It is a frightening vision of the end of times. The Bible teaches, and so the Church has always taught, that Christ will return to judge the earth. In the Nicene Creed we will soon sing, And he will come again in glory to judge both the living and the dead. Many other ages have wondered if it was their time. Many wonder if it is in our time. Whether it is in our time or in a thousand years from now, only the Father knows – but we are told, strangely, to hope for it, to pray for it, and to be ready for it!
Jesus says we can actually look to this judgement in hope, in the same way we are to gladly receive the judgement that comes to us now when we read His Word written. He tells us in that moment of perplexity, to Straighten up and raise (our) heads! We are not to walk around cowering in fear or despair. No matter how bad things appear here in our midst, a greater world is being prepared, “straighten up and raise your heads, because your Redemption is drawing near.” That is the hope, that is the confidence we are to have through our faith in Jesus Christ.
But there is also another way to read today’s Gospel, to relate it not only to end times, but to the present – for us right now. Jesus comes to us now. When our worldly ways of thinking, our worldly hopes, that each of us cling to excessively, fail us, in that very moment, we are to straighten up, and raise our heads, and look to the eternal and heavenly hopes which Jesus shows us – the hope of glory.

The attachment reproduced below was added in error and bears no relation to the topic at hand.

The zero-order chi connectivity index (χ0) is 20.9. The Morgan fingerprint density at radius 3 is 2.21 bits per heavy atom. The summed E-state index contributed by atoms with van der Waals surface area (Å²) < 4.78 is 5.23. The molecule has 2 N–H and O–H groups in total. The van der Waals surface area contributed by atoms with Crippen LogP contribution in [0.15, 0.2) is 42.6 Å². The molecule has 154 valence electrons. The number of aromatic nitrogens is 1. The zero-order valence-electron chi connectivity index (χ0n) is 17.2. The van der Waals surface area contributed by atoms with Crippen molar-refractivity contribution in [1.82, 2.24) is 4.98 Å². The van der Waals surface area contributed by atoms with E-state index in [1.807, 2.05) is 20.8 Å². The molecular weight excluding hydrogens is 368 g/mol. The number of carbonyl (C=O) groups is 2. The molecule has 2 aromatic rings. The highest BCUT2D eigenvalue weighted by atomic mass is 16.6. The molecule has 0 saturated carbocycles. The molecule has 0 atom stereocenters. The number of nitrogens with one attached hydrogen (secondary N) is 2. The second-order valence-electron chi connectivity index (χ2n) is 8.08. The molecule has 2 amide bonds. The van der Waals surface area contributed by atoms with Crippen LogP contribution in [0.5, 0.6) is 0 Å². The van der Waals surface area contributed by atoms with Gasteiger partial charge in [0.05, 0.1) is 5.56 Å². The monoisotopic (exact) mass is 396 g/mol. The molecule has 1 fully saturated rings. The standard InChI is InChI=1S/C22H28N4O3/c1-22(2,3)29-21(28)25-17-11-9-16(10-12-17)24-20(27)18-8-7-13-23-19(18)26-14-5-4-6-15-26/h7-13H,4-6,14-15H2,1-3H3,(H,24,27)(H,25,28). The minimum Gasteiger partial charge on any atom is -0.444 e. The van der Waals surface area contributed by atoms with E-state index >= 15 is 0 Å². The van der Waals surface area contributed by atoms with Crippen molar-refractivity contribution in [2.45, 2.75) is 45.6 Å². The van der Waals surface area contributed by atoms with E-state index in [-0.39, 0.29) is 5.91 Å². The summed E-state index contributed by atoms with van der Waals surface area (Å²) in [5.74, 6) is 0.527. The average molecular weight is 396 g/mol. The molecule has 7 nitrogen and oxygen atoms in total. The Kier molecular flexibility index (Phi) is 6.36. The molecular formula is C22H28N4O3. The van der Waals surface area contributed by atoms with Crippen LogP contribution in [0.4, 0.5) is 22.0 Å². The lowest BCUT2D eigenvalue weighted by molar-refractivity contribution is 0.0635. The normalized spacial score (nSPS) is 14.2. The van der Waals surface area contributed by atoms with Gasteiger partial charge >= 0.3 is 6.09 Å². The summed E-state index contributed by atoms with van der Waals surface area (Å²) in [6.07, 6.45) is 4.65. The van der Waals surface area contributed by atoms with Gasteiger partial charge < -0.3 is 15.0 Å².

Do you see how in that very moment of transferring our hope from the worldly to the eternal our redemption is now nearer than the moment before? Because now we’re looking in the right place! And there will be a reply. (If you as parents know how to give good gifts, how much more, Jesus says, will you heavenly Father give to those who ask! Will it be the restoration of the worldly hope we had? Maybe, but, if not, it is because of the offer of something even better.
There is another way Jesus promises to come to us even now…
Jesus promises this evening to come to us in the Sacrament of His Body and Blood. He says, Whoever eats my flesh and drinks my blood abides in me, and I in him. [Jn 6:53-58]
Let us now prepare ourselves to receive together, for the first time in this new congregation, the Word made flesh, confessing our despair and bringing to Jesus our disappointment and sorrow and He will renew our hope. As each one of us comes back from the altar rail after Holy Communion let us straighten up and raise our heads, knowing our Redeemer has drawn near, even into our heart, and, if we are observant, we will see, into the heart of our neighbour.
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Except the Lord build the house, they labour in vain that build it: except the Lord keep the city, the watchman waketh but in vain. Psalm 127:1,2